Why Do Doctors Use Veins Rather Than Arteries To Take Blood Samples?

Blood Samples Healthhyme

When it comes to drawing blood for various medical tests and diagnostic purposes, healthcare professionals generally prefer veins over arteries. Although arterial blood sampling is employed when specific circumstances demand it, venous blood sampling offers several advantages that make it the preferred choice in most cases.

Ease of Access and Reduced Pain

One of the primary reasons why healthcare providers opt for venous blood sampling is the ease of access. Veins are typically more superficial and numerous than arteries, making them readily accessible.

By applying slight pressure to the proximal part of the limb, healthcare professionals can easily identify and access veins. In contrast, arteries are deeper and less accessible, often necessitating reliance on the arterial pulse’s palpation, which can be challenging in some cases.

Moreover, drawing blood from arteries tends to be more painful for the patient compared to venous sampling. The arterial wall is thicker and denser, requiring more force for needle insertion, potentially leading to increased patient discomfort. In some instances, healthcare professionals may inadvertently puncture the back wall of the artery during the procedure.

Patient Comfort and Blood Supply

Venous blood sampling is more comfortable for patients, contributing to a less painful experience. In arterial sampling, due to the increased difficulty and discomfort, healthcare providers may need to employ more aggressive measures to secure access. This can lead to prolonged discomfort for the patient.

Furthermore, arterial blood sampling temporarily occludes the artery from which the sample is taken. As a result, the hand’s blood supply relies on alternative arteries during this time. While procedures like the Allen test can be used to ensure adequate collateral blood supply, there is still a theoretical risk of ischemic damage to the hand if collateral circulation is inadequate.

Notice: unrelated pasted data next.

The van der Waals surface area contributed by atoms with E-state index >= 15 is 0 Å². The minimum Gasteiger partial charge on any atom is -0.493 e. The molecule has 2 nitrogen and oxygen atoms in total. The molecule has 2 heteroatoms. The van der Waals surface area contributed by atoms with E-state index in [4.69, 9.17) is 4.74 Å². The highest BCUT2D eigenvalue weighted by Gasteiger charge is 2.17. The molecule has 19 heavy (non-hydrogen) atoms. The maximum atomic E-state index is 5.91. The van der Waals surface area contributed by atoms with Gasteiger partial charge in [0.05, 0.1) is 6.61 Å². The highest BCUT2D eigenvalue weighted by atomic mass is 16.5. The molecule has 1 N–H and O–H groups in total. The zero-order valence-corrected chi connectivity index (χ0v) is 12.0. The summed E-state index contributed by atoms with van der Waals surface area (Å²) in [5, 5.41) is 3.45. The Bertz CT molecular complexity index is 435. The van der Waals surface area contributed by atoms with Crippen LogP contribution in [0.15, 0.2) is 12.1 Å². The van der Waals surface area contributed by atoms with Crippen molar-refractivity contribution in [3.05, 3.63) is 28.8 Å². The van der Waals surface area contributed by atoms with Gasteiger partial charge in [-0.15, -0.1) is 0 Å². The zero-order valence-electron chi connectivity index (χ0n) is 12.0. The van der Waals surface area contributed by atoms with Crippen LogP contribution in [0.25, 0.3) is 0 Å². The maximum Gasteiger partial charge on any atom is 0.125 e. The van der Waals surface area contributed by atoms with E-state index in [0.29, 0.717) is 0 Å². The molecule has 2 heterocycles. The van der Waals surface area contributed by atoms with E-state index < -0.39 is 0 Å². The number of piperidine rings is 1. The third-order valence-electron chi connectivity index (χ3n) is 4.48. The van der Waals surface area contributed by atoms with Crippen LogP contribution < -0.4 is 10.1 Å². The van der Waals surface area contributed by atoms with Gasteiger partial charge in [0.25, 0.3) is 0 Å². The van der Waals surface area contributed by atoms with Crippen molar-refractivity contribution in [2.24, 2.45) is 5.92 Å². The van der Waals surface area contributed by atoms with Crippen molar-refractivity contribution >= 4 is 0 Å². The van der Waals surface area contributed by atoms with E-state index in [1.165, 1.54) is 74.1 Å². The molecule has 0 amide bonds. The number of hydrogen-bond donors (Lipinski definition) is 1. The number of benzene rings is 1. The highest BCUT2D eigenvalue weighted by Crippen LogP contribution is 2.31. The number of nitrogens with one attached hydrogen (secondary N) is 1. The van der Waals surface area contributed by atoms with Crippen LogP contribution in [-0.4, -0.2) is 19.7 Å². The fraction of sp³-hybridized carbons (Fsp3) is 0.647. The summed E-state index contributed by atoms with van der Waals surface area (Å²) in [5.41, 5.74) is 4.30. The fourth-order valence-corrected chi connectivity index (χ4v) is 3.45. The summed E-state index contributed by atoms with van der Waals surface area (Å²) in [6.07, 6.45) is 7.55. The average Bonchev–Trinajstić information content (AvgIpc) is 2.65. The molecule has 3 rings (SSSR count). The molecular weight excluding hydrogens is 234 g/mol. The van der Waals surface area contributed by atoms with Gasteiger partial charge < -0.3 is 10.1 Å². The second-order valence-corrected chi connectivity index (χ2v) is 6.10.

Blood Pressure and Clotting

Arteries have significantly higher blood pressure than veins. As a result, when a healthcare professional gains access to an artery, the blood tends to spurt out under pressure.

After withdrawing the needle, pressure must be applied to the site for several minutes to prevent bruising. During this time, the blood sample may clot, rendering it unusable. This poses a challenge as healthcare providers need to strike a balance between avoiding bruising and ensuring the sample’s viability.

Proficiency and Practicability

In many medical settings, blood samples are not collected by doctors but by specialized professionals such as phlebotomists, healthcare assistants, or nurses.

These individuals are often not trained to perform arterial blood sampling. Moreover, in hospitals, blood draws frequently serve as opportunities to establish intravenous lines for fluid administration and medication delivery. Arteries are not the preferred route for medication administration, making veins the logical choice for these procedures.

In conclusion, while arterial blood sampling has its place in specific medical scenarios, venous blood sampling is the standard practice in most cases. Its advantages in terms of ease of access, patient comfort, and practicality make it the preferred choice for routine blood collection and diagnostic procedures.

You may also like:

Related Posts

Leave a Reply